January 2021

Chasing rainbows


Chasing rainbows

One afternoon heading out on game drive it really felt like something was brewing. Ominous storm clouds where building over the Lebombo Mountains and far into Mozambique to our east. The sun was slowly setting through clear skies in the west and gave promise that we would remain dry until at least nightfall. The plan for the afternoon was to head up towards the central depression area of our concession to see if we could find the lions of the Mountain Pride that had been seen in the area earlier in the day.

We were enjoying the journey up the N’wanetsi River, which at this time of the year is absolutely teaming with a variety of game and birdlife. By the time we arrived in the area where we assumed the lions could be, the clouds had reached us and were looming threateningly over us and it looked like it could rain at any moment. We then spotted some giraffes in the distance that seemed to be looking at something. Giraffes have excellent vision and due to their large size, they often spot lions and stare at them which is a behaviour we can use to our advantage, to successfully find the lions or any other predators for that matter. As luck would have it, that is exactly what happened. The lions were stretching and yawning in the open plains and almost comically three giraffes had surrounded them and stood dead still, looking at them with an almost morbid fascination. As we got in to position to watch the spectacle the most incredible rainbow was arcing over the Lebombo Mountains. The radio chatter which is usually focused on finding animals was replaced by everybody’s amazement at the rainbow on display.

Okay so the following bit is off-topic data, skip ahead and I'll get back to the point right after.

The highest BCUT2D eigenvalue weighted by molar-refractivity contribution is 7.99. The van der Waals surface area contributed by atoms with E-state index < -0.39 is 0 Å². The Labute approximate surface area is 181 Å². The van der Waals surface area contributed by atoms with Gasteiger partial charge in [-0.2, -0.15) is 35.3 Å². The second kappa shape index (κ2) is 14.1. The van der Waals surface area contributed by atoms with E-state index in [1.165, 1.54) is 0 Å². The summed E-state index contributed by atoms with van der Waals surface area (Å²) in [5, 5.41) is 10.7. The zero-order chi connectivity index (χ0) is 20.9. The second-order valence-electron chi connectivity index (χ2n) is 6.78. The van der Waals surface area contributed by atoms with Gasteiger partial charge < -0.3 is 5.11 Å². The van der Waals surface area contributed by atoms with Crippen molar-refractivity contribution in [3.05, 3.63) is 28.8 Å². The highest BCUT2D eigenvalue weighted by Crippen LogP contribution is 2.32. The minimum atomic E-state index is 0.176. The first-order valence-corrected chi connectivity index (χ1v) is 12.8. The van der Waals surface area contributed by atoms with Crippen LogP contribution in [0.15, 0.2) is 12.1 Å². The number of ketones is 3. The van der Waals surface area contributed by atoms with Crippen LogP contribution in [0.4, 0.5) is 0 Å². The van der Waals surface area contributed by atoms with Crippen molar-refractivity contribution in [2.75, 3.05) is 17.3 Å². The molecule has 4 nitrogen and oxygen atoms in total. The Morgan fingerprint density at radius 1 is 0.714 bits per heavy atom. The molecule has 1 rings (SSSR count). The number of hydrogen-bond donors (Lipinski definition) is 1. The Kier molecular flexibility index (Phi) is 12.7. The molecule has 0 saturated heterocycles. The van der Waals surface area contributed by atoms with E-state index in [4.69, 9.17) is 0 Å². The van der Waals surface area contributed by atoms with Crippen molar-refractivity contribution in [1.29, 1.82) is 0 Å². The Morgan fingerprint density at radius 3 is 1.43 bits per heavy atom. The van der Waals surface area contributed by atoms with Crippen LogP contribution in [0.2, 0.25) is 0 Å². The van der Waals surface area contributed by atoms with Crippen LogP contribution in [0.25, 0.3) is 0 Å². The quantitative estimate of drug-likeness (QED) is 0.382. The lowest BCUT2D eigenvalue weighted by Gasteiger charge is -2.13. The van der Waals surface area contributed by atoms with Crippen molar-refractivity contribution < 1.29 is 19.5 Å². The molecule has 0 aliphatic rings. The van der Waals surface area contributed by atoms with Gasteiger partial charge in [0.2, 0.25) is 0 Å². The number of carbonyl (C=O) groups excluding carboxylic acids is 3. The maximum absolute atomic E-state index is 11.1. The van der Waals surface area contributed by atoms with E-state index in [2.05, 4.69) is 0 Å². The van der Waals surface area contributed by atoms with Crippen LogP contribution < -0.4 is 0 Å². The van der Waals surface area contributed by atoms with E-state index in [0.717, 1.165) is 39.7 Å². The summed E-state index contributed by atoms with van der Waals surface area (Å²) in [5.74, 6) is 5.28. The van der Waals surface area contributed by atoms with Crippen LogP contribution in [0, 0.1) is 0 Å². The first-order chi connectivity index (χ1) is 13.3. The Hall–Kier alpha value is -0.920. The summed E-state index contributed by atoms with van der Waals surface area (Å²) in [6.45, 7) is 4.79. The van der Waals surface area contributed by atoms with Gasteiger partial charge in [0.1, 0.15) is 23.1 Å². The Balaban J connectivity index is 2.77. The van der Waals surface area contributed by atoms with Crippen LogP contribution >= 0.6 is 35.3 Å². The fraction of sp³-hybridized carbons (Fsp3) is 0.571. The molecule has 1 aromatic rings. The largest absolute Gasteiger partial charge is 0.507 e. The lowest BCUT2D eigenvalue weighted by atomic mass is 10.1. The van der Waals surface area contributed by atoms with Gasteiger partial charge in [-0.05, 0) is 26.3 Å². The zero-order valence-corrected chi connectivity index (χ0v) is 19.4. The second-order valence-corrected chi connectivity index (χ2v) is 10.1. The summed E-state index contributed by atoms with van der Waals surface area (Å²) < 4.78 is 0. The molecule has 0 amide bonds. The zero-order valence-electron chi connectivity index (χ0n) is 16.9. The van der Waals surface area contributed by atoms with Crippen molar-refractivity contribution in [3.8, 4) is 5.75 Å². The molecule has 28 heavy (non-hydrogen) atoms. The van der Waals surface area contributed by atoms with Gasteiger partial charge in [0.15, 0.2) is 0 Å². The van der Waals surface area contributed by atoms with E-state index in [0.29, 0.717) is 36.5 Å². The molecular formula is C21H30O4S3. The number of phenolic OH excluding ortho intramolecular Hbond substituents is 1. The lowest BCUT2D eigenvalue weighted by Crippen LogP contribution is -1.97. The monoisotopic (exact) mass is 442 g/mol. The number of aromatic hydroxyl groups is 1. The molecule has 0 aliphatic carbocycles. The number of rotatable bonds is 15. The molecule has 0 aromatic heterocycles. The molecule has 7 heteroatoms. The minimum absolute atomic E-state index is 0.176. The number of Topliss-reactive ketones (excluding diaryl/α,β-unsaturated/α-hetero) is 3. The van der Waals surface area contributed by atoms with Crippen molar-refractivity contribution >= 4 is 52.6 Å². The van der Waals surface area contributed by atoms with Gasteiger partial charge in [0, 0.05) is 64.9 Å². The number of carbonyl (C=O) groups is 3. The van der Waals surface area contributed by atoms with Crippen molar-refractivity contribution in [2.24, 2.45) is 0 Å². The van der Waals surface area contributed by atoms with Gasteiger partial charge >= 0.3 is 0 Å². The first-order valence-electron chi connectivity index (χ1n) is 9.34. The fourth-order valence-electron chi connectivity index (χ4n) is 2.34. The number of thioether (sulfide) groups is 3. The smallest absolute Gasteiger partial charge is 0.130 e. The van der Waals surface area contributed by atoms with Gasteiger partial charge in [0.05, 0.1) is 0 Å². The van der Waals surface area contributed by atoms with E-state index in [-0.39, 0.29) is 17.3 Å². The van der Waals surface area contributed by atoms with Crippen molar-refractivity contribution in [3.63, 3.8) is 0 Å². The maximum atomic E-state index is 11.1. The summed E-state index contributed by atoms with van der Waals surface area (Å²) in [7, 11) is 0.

But what is a rainbow really?  It is a phenomenon that is caused by the reflection or refraction of light in water droplets which results in the spectrum of light appearing in the sky. Rainbows caused by sunlight always appear in the section of sky directly opposite the sun. We were in the perfect position with the sun setting behind our backs to the west and we were looking towards the storm clouds in the east. Each raindrop acts as a tiny, imperfect mirror which reflects the light. The seven colours of the rainbow are said to be red, orange, yellow, green, blue, indigo, and violet.

At around the same time, at the Lebombo lodge, a photo was taken of an almost perfect double rainbow. When a double rainbow forms, a second arc is seen outside the primary arc, the order of its colours are also reversed, with red on the inside of the arc. This is caused by the light being reflected twice on the inside of the droplet before leaving it.

The sky was truly a remarkable sight on that afternoon and one that will live long in my memory.

By Garry Bruce
Field Guide